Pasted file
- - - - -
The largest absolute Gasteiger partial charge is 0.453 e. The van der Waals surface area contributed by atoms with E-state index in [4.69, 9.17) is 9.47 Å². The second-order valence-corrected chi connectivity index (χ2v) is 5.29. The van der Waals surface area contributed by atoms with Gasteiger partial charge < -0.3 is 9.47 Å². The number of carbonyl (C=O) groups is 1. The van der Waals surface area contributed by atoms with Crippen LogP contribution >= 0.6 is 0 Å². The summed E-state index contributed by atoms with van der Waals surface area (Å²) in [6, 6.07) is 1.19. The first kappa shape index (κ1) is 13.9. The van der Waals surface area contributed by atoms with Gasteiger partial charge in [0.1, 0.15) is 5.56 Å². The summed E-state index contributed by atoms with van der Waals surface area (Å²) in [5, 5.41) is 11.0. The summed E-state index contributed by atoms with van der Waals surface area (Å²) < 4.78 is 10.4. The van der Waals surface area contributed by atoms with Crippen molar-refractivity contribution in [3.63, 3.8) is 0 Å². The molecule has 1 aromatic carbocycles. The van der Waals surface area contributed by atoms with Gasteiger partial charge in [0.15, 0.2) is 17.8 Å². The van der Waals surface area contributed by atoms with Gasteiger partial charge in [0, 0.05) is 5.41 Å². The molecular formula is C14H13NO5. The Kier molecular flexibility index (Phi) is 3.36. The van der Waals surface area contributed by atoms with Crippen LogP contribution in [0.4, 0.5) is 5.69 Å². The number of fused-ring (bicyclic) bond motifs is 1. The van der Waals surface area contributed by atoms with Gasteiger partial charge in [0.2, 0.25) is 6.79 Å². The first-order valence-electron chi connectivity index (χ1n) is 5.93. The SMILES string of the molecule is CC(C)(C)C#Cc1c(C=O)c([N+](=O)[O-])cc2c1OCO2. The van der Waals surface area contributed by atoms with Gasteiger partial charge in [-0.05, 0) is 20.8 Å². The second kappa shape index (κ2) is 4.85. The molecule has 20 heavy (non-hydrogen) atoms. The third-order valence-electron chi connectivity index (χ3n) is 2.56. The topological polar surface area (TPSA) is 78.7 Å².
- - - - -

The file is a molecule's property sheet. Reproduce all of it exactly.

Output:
The largest absolute Gasteiger partial charge is 0.453 e. The van der Waals surface area contributed by atoms with E-state index in [4.69, 9.17) is 9.47 Å². The second-order valence-corrected chi connectivity index (χ2v) is 5.29. The van der Waals surface area contributed by atoms with Gasteiger partial charge < -0.3 is 9.47 Å². The number of carbonyl (C=O) groups is 1. The van der Waals surface area contributed by atoms with Crippen LogP contribution >= 0.6 is 0 Å². The summed E-state index contributed by atoms with van der Waals surface area (Å²) in [6, 6.07) is 1.19. The first kappa shape index (κ1) is 13.9. The van der Waals surface area contributed by atoms with Gasteiger partial charge in [0.1, 0.15) is 5.56 Å². The summed E-state index contributed by atoms with van der Waals surface area (Å²) in [5, 5.41) is 11.0. The summed E-state index contributed by atoms with van der Waals surface area (Å²) < 4.78 is 10.4. The van der Waals surface area contributed by atoms with Crippen molar-refractivity contribution in [3.63, 3.8) is 0 Å². The molecule has 1 aromatic carbocycles. The van der Waals surface area contributed by atoms with Gasteiger partial charge in [0.15, 0.2) is 17.8 Å². The van der Waals surface area contributed by atoms with Gasteiger partial charge in [0, 0.05) is 5.41 Å². The molecular formula is C14H13NO5. The Kier molecular flexibility index (Phi) is 3.36. The van der Waals surface area contributed by atoms with Crippen LogP contribution in [0.4, 0.5) is 5.69 Å². The number of fused-ring (bicyclic) bond motifs is 1. The van der Waals surface area contributed by atoms with Gasteiger partial charge in [0.2, 0.25) is 6.79 Å². The first-order valence-electron chi connectivity index (χ1n) is 5.93. The SMILES string of the molecule is CC(C)(C)C#Cc1c(C=O)c([N+](=O)[O-])cc2c1OCO2. The van der Waals surface area contributed by atoms with Gasteiger partial charge in [-0.05, 0) is 20.8 Å². The second kappa shape index (κ2) is 4.85. The molecule has 20 heavy (non-hydrogen) atoms. The third-order valence-electron chi connectivity index (χ3n) is 2.56. The topological polar surface area (TPSA) is 78.7 Å².